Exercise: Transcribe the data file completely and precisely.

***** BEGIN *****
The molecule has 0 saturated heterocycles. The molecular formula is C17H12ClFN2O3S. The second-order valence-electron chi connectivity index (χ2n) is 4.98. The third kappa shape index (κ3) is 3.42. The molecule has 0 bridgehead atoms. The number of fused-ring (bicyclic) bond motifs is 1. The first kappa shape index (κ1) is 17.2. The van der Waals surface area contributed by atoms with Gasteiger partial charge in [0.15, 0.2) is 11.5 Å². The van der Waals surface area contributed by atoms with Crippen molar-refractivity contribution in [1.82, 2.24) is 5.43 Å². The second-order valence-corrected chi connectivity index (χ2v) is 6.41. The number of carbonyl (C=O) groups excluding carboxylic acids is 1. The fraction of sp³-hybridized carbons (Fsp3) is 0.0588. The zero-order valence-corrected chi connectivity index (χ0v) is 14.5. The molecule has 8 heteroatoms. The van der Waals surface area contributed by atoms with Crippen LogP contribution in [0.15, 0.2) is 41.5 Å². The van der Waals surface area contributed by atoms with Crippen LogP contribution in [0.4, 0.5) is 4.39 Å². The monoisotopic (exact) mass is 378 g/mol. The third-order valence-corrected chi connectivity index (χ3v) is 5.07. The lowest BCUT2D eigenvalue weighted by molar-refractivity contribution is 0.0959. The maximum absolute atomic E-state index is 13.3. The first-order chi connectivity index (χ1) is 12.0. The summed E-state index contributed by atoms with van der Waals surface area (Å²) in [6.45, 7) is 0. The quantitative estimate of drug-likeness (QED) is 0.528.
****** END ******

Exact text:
The molecule has 0 saturated heterocycles. The molecular formula is C17H12ClFN2O3S. The second-order valence-electron chi connectivity index (χ2n) is 4.98. The third kappa shape index (κ3) is 3.42. The molecule has 0 bridgehead atoms. The number of fused-ring (bicyclic) bond motifs is 1. The first kappa shape index (κ1) is 17.2. The van der Waals surface area contributed by atoms with Gasteiger partial charge in [0.15, 0.2) is 11.5 Å². The van der Waals surface area contributed by atoms with Crippen molar-refractivity contribution in [1.82, 2.24) is 5.43 Å². The second-order valence-corrected chi connectivity index (χ2v) is 6.41. The number of carbonyl (C=O) groups excluding carboxylic acids is 1. The fraction of sp³-hybridized carbons (Fsp3) is 0.0588. The zero-order valence-corrected chi connectivity index (χ0v) is 14.5. The molecule has 8 heteroatoms. The van der Waals surface area contributed by atoms with Crippen LogP contribution in [0.15, 0.2) is 41.5 Å². The van der Waals surface area contributed by atoms with Crippen LogP contribution in [0.4, 0.5) is 4.39 Å². The monoisotopic (exact) mass is 378 g/mol. The third-order valence-corrected chi connectivity index (χ3v) is 5.07. The lowest BCUT2D eigenvalue weighted by molar-refractivity contribution is 0.0959. The maximum absolute atomic E-state index is 13.3. The first-order chi connectivity index (χ1) is 12.0. The summed E-state index contributed by atoms with van der Waals surface area (Å²) in [6.45, 7) is 0. The quantitative estimate of drug-likeness (QED) is 0.528.